Professor and Chair
Pulmonary and Critical Care Medicine
Dr. Schuller is chair of the Department of Internal Medicine – Transmountain.
He obtained his medical degree from the National Autonomous University of Mexico and went on to complete an internal medicine residency at Sinai Hospital in Detroit, Michigan and a fellowship in pulmonary and critical care medicine at Washington University in St. Louis, Missouri. Dr. Schuller subsequently served on the faculty of Washington University for 14 years, where he held roles as director of the pulmonary consult service at Barnes-Jewish Hospital and director of the pulmonary and critical care fellowship program. He was also the chief of the pulmonary and critical care division and medical director of the intensive care unit at Creighton University Medical Center in Omaha, Nebraska from 2002 until 2012, where he developed a multidisciplinary academic intensivist program with the highest standards for clinical care, medical education and research. Before joining TTUHSC El Paso, Dr. Schuller served as chief of medical critical care and director of a newly developed pulmonary critical care fellowship program at Baylor University Medical Center in Dallas, Texas.
Olufemi Aduroja, M.D., M.P.H., is an assistant professor in the Department of Internal Medicine – Transmountain.
Dr. Aduroja is a medical graduate of the College of Medicine of the University of Lagos in Nigeria. He earned an M.P.H. degree from the University of Alabama at Birmingham before pursuing his residency in internal medicine at the Cleveland Clinic. He went to Detroit Medical Center for a fellowship in nephrology, which he completed at the Virginia Commonwealth University. He practices at Texas Tech Physicians of El Paso at Transmountain.
Dr. Aduroja is board certified in nephrology by the American Board of Internal Medicine.
Maria Elena De Benedetti Zunino, M.D., is an assistant professor in the Department of Internal Medicine – Transmountain.
Dr. De Beneditti Zunino was born in Peru and raised in both Italy and Peru. After completing medical school in Peru, she worked for two years as a researcher. She completed her residency and fellowship in the U.S., working in rural Western Nebraska in a town of 25,000 residents.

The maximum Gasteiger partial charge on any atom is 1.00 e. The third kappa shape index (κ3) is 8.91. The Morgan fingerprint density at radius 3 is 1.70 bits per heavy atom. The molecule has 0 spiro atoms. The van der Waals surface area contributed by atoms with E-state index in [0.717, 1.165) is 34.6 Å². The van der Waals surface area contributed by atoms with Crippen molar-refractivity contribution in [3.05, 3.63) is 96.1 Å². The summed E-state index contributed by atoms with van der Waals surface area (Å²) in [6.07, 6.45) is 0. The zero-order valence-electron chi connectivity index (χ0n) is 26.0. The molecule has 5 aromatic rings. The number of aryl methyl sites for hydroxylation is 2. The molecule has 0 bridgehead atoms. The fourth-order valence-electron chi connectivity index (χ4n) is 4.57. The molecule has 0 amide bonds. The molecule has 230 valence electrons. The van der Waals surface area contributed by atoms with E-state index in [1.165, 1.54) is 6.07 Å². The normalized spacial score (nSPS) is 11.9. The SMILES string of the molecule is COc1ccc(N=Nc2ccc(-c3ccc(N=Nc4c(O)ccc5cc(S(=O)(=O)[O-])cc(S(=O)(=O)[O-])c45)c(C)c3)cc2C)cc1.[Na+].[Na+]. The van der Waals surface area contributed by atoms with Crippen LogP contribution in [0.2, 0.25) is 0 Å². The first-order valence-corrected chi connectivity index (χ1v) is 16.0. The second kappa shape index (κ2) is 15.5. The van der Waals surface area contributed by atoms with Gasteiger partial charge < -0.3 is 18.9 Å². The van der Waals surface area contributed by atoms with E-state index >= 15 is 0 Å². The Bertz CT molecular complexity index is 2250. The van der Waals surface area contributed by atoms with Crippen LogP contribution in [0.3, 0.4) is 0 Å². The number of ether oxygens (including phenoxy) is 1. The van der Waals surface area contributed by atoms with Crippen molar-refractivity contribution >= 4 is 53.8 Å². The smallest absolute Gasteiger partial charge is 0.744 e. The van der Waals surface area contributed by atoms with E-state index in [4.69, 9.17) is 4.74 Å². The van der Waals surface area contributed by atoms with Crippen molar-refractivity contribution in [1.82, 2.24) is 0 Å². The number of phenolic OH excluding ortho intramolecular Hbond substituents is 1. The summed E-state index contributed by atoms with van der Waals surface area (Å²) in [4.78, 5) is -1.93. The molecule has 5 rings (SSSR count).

“I was blessed to take care of wonderful patients that loved me dearly, and I also learned to love the Nebraska Cornhuskers,” says De Beneditti Zunino, who developed the hospital’s Cardiac Device Clinic and instituted remote monitoring of cardiac rhythm devices. She also implanted the first-ever defibrillator in the town in a young patient who survived cardiac arrest.
Her clinical expertise includes atrial fibrillation, sudden cardiac death, bradycardia, heart failure, coronary artery disease, and hypertension.
Her research interests include:
- Incidence of arrhythmias in the Hispanic female population
- Tachy therapy utilization in different subgroups of cardiomyopathies
- Development of new device pacing algorithms
- Risk factors for atrial fibrillation development and prevention strategies
Mahesh Gajendran, M.D., M.P.H., is an assistant professor in the Department of Internal Medicine – Transmountain.
He earned his medical degree at Stanley Medical College in Tamil Nadu, India, and later completed residency training at the University of Pittsburgh Medical Center.
Pulmonary and Critical Care Medicine
Bharat Ved Prakash, M.D., is an assistant professor in the Department of Internal Medicine – Transmountain.
He completed his residency in internal medicine at the University of Pittsburgh Medical Center, followed by a fellowship in pulmonary and critical care with a specialization in interventional pulmonary medicine at Wake Forest Baptist Medical Center in Winston-Salem, North Carolina. He brings three years of experience as a practicing pulmonary internationalist and critical care physician to the department. Dr. Prakash is board-certified in internal medicine and pulmonary critical care medicine and serves as the medical director of the intensive care unit at The Hospitals of Providence Transmountain Campus.